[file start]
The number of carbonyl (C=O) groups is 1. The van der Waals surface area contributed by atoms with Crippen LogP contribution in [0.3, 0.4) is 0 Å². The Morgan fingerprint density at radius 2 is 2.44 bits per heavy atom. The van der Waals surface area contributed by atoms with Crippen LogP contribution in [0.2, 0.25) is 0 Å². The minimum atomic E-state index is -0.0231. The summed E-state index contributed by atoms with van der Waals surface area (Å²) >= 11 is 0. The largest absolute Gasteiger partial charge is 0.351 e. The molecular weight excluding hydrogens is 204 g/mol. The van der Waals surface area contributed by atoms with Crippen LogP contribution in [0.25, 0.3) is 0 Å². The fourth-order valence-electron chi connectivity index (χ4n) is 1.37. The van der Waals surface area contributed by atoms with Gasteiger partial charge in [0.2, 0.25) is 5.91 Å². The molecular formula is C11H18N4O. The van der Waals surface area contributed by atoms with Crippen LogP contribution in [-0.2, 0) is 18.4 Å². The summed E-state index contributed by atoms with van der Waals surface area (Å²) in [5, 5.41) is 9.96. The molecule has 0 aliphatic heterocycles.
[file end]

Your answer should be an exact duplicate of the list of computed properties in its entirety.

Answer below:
The number of carbonyl (C=O) groups is 1. The van der Waals surface area contributed by atoms with Crippen LogP contribution in [0.3, 0.4) is 0 Å². The Morgan fingerprint density at radius 2 is 2.44 bits per heavy atom. The van der Waals surface area contributed by atoms with Crippen LogP contribution in [0.2, 0.25) is 0 Å². The minimum atomic E-state index is -0.0231. The summed E-state index contributed by atoms with van der Waals surface area (Å²) >= 11 is 0. The largest absolute Gasteiger partial charge is 0.351 e. The molecular weight excluding hydrogens is 204 g/mol. The van der Waals surface area contributed by atoms with Crippen LogP contribution in [0.25, 0.3) is 0 Å². The fourth-order valence-electron chi connectivity index (χ4n) is 1.37. The van der Waals surface area contributed by atoms with Gasteiger partial charge in [0.2, 0.25) is 5.91 Å². The molecular formula is C11H18N4O. The van der Waals surface area contributed by atoms with Crippen LogP contribution in [-0.2, 0) is 18.4 Å². The summed E-state index contributed by atoms with van der Waals surface area (Å²) in [5, 5.41) is 9.96. The molecule has 0 aliphatic heterocycles.